At the beginning of the year I wrote a blog about standing desks following an article I had read, ‘sitting is the new smoking’. The team loved the idea of standing desks and the benefits that are said to be linked to them. We are now the proud owners of five custom built standing desks. We decided to keep one desk as a sitting desk. Each desk is ergonomically designed so that they’re at the correct height and working position for everyone. Kirsty is so much taller than me that when I stand next to her desk I feel like Alice in Wonderland after drinking the potion that made her smaller!
The team are still getting used to the desks and we know it’ll take a while. We are experimenting with the best shoes to wear (gone are our beloved high heels) and we’re getting some fatigue mats to help cushion our feet. Anh and Chloe prefer to perch on their stools fairly often or change to a sitting desk whereas Kirsty, Lauren and I would rather stand for a bit longer. We all have comfortable adjustable height perch stools which mean we can work at the right height when we sit, but they can be stowed under the desk when we’re standing.
It is too early to tell whether or not the team are reaping any rewards, although both Kirsty and Lauren have commented that their daily steps have slightly increased compared to when they were sitting down for most of the day. Perhaps it’s because when you’re standing you are more likely to move around.
A typical office worker will spend an average of 10-12 hours’ sitting each day, a mixture of sitting behind a desk, commuting to work or watching TV. If you add sleeping into the mix, it emerges that we are only on our feet for very few hours a day.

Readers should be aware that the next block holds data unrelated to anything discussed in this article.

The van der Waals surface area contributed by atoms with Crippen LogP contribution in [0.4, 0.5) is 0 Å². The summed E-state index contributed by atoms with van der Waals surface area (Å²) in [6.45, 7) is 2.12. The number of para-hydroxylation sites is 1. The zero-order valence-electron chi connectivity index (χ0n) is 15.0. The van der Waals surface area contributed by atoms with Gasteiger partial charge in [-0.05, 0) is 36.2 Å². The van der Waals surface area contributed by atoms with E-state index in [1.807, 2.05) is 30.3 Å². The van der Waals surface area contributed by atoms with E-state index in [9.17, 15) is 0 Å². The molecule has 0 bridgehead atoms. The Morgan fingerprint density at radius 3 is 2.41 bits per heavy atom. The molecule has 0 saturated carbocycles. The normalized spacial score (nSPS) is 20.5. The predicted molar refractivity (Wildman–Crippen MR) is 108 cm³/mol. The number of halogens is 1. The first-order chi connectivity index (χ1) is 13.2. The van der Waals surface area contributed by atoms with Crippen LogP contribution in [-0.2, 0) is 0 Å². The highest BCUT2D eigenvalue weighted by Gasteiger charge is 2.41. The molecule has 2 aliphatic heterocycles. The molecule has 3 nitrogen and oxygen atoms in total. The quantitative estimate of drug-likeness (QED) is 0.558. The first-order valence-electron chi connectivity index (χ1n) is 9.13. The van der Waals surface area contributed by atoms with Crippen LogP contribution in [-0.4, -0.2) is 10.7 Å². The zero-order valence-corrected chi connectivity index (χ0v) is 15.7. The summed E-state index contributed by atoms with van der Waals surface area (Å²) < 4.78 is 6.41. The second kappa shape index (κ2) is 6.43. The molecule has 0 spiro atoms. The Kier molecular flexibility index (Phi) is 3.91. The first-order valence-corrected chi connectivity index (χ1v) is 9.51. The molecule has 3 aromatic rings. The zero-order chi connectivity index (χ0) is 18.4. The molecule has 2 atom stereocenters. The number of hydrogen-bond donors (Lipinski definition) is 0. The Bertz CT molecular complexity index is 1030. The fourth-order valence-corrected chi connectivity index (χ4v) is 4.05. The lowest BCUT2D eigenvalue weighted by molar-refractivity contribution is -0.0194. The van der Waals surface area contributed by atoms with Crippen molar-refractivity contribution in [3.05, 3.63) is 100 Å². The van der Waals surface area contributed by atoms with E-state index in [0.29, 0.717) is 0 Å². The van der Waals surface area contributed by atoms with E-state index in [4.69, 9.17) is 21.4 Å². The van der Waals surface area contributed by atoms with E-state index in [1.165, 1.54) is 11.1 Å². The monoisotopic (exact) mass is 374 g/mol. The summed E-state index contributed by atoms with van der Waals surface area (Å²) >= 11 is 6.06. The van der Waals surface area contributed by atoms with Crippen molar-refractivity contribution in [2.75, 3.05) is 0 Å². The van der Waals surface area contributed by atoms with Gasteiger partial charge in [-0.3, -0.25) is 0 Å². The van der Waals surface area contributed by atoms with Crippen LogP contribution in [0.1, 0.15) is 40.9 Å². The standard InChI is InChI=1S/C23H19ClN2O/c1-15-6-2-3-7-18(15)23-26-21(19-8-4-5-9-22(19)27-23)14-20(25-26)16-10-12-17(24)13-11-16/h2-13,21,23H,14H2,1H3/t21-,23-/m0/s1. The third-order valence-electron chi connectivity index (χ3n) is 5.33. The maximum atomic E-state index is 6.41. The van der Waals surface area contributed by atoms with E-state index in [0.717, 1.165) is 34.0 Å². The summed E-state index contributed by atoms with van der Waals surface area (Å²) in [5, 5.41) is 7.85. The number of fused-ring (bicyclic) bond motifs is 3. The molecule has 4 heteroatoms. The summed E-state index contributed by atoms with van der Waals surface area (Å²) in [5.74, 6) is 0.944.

There are a number of risks associated with prolonged periods of inactivity. Obesity, high blood pressure and an increase in the risk of type two diabetes are a few of the most common health risks. As soon as you sit down the electrical activity in the leg muscles shuts off, calorie burning drops to one per minute and enzymes that help break down fat drop 90%. After two hours good cholesterol drops by 20%. Who’d have thought sitting down could do so much harm?
Staying in any position – whether sitting or standing - for too long isn’t healthy. Standing may be healthier but standing for long periods of time is associated with lower back pain, sore feet, swollen legs, stiff necks, cardiovascular problems and varicose veins. Don’t over-do it.
If you decide to change to standing desks as we have, allow yourself time to adjust. New standing desk users should gradually ease into working in a standing position to allow the body to adapt. Public Health England guidelines published last year suggest that you should begin with two hours of standing a day, eventually progressing to around four hours. The jury’s out as to whether this should be continuous standing or short bursts throughout the day. The best advice is listen to your body.
The guidelines also suggest regular breaks and around two hours of light activity during working hours. Every 45 minutes or so get up and move for a period of three or four minutes. Avoid prolonged static standing postures.
We’re quite excited about going to sit-stand mode, but we accept that we a gradual transition is desirable, we may need to add in additional adjustments such as foot stools and keep monitoring to make sure everyone’s comfortable and no health issues are emerging.
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